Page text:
Steam for 10 min. before using as above.

    Friday, August 11, 2006

    History of Beijing Roast Duck

    Beijing Roast Duck has the reputation of being the most delicious food Beijing has to offer. Eating Beijing Roast Duck is regarded as one of the two things you are absolutely supposed to do while in Beijing. The other one is climbing the Great Wall.

    The history of the roast duck can be traced back to as early as the Yuan Dynasty (1206-1368) when it was listed among the imperial dishes in the Complete Recipes for Dishes and Beverages, written in 1330 by Hu Sihui, an inspector of the imperial kitchen. It was then made by heating the duck-stuffed with a mince of sheep's tripe, parsley, scallion, and salt-on a charcoal fire.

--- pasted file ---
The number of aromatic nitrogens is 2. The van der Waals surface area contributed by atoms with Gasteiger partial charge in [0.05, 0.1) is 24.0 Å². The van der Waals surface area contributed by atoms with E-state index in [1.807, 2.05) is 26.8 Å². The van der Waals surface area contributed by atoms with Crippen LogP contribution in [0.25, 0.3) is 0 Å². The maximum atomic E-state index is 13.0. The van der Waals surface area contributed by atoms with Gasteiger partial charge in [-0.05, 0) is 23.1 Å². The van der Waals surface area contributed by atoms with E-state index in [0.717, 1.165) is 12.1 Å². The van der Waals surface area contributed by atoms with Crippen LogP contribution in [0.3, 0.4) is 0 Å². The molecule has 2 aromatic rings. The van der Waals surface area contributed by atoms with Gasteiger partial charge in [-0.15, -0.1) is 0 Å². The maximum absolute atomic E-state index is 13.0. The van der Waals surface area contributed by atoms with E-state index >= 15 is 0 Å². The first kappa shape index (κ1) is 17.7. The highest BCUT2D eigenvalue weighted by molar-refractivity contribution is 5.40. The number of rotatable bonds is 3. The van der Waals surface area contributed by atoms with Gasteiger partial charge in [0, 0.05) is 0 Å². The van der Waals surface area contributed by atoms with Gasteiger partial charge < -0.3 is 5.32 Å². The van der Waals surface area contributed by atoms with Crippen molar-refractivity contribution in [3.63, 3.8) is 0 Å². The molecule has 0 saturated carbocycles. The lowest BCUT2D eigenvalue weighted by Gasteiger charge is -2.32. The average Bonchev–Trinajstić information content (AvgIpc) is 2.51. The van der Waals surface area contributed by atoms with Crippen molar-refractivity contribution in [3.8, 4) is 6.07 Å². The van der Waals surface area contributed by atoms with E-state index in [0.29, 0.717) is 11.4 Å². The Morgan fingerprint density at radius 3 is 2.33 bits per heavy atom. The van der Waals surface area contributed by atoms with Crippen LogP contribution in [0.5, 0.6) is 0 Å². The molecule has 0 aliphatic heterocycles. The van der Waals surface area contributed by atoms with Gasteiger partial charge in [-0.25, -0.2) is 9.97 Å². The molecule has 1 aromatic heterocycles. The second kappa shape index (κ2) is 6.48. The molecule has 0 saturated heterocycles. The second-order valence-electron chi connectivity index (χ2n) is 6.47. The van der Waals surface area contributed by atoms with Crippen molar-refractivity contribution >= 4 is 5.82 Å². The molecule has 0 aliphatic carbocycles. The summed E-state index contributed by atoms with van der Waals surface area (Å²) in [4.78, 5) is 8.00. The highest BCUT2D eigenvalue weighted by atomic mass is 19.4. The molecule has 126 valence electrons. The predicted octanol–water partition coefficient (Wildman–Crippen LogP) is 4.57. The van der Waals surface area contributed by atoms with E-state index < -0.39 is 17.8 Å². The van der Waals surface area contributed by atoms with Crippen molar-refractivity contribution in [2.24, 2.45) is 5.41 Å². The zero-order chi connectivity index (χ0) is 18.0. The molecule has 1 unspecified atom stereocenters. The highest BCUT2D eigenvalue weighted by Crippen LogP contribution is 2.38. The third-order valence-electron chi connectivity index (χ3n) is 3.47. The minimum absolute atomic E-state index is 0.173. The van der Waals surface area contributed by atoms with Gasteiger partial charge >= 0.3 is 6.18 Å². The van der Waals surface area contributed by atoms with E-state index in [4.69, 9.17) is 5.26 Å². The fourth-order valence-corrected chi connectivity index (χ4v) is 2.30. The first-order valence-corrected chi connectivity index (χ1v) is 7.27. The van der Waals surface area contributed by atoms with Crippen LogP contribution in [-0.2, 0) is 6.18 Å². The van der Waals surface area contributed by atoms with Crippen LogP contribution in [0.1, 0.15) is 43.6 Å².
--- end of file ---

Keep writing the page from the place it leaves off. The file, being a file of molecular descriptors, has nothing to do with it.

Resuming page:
The two famous restaurants that serve Beijing Roast Duck are Bianyifang Roast Duck Restaurant and Quanjude Roast Duck Restaurant, both of which have a history of over one hundred years. They represent two different schools of roasting duck.

    According to the local history, the earliest roast duck restaurant in Beijing was the old Pianyifang Restaurant, which opened during the Jiajing reign (1522-1566). It makes use of a close oven and straw as the fuel, which won't make flames go directly onto the duck. Before being put into the oven, a duck is filled with specially-made soup to make it possible to roast the duck outside and boil it inside at the same time.